Wednesday, January 25, 2012

Motorcycle Cover

I have a fabulous client, Sarah, who wants to give her husband a motorcycle cover for his cruiser-style motorbike.

A while ago, I would have said this kind of thing is not possible because vinyl covers for boats, barbeques and motorcycle covers typically have a fabric lining underneath.

But this time, I thought that if I could successfully glue some fabric onto the underside, then recycled billboards could be used without scratching or sticking to the item that they are covering.

I did an experiment where I glued an old T-shirt to a section of tarp with Vynabond. It adhered well, so now I am going ahead with the design.

I asked my client for some measurements so I could get the geometry of the cover. I used TouchDraw on the iPad to make a scale model.  With this scale model I can easily determine the length of the outside edge and the angles over the handlebars and seatrest.  (The picture doesn't show the actual model of the client's motorbike, I just put it in for reference.)

I'm going to use some flannel sheets for the fabric lining.


I have been prototyping lately for a potential client. So I made this apron. It has the benefit of being reversible, since the ties are encased within the seam allowance.  I don't know if the job will actually go forward at this point, as I don't control the decision-making, but I enjoyed the process of putting my own stamp on an apron design, and putting forward some good work.  It took three iterations to get to this point.  The picture shows the back side of a frontlit tarp. It is blackened to prevent show-through.

I learned that thinner billboards -- front lit tarps -- work better than the thicker backlit tarps. The backlit ones are so robust and are better suited for things like wallets.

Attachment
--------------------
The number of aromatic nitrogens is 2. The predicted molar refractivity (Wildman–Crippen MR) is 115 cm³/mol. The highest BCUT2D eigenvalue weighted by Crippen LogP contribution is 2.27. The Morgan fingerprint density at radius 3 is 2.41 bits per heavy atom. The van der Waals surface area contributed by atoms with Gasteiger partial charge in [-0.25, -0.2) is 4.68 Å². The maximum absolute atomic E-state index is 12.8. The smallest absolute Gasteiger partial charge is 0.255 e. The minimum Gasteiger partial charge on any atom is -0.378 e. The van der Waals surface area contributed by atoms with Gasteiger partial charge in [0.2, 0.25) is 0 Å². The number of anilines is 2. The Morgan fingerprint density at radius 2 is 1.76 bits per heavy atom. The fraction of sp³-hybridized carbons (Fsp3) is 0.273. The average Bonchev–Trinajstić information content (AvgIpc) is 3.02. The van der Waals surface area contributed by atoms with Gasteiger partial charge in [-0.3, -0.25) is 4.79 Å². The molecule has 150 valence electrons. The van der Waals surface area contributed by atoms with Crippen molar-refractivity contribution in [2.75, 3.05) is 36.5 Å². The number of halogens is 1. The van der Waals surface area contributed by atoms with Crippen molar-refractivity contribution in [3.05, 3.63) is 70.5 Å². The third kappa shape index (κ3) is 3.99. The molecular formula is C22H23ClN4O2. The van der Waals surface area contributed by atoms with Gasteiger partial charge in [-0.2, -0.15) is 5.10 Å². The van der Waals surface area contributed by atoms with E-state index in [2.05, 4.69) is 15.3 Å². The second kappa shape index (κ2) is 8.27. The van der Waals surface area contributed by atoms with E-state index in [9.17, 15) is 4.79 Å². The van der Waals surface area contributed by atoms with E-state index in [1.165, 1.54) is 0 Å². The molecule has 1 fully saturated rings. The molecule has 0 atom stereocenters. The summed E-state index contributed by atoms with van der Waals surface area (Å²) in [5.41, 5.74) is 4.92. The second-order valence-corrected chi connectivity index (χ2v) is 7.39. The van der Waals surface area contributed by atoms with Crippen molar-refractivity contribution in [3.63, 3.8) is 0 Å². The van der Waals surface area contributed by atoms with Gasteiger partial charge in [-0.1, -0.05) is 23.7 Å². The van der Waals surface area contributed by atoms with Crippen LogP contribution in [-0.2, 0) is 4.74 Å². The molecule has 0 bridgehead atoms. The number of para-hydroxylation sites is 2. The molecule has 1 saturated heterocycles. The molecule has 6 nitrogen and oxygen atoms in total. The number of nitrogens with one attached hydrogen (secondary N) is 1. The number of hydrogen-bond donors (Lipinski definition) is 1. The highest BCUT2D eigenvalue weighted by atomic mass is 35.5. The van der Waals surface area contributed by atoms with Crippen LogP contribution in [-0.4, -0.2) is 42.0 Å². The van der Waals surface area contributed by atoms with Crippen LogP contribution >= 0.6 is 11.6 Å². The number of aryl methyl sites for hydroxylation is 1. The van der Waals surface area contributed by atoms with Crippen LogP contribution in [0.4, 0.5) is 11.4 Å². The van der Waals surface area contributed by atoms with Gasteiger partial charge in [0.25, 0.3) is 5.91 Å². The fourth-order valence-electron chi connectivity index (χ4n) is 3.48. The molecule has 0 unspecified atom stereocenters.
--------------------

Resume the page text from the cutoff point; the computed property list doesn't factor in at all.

I added an iPod pocket so the chef can listen to tunes while cooking. But of course the pocket could be any size.

This apron uses 1" twill tape, which has tooth in it so it will stay tied. I was glad of previous experiments in working with various edging materials so I knew that the twill tape would be suitable.

I did a back stitch to reinforce the attachment point of the twill tape.

Monday, January 9, 2012

My new Art Cards Site
I have been thinking about making my iPad art for sale, so to get started I made this website. Right now I'm offering art cards. Once I figure out what the costs are for gallery-wrapped canvases I'll add that product, too.

You know what would be cool? a mashup of an old vinyl advertising tarp, sanded away or partially sanded away, then reinked with another design (by Yours Truly) to make an artwork. I'm going to have to approach the printing company where I get tarp scraps and see if they'll be amenable to trying this experiment. I haven't a clue whether it would work, I just want to give it a try.

Thursday, January 5, 2012

Heat Sealing Vinyl Tarps

I had tried some experiments with a soldering iron to make a heat seam on vinyl tarps. But I couldn't get a good looking, scorch-proof result. I think the commercial ones cost an arm and a leg. As I recall they are like flat irons for the hair, only more robust.

So I recently got a Seal-a-Meal from Canadian Tire, and I thought I'd try fusing two pieces of recycled billboard vinyl tarp together with it. I had to do it twice with this particular vinyl in order to attain a good enough seal. But the ink doesn't migrate onto the machine and I'm happy with the result.

Test tarp with two sealed edges.
I don't know all the applications for seaming the vinyl this way, but one I can think of right now is making vinyl envelopes for my art cards. I had been sewing them but this method is quick and fun.

Well what do you know, the seal is waterproof.  I filled it full of water, no leaks.

Motorcycle Cover Material Experiment

 A while ago I got asked about making a cover for a boat. I said at the time it would have to be experimental because my tarps aren't flannel-lined. The inquiry came up again when faithful customer Sarah asked about a cover for her husband's motorcycle.  So then I thought, "What if I glue some fabric to the underside? That would work." So I decided to see if t-shirt material would effectively glue onto a used vinyl billboard.  And it does. So used vinyl tarps can be fabric-lined for reuse as barbeque covers, bicycle covers and motorbike covers.  The fabric lining is to ensure the tarp doesn't scratch or stick to the surface of the motorcycle or barbeque.
The style I have in mind. for the motorcycle cover.

Vyna Bond glue test, T-shirt to tarp

Seeing how well the glue adhered by pulling on the unglued edge.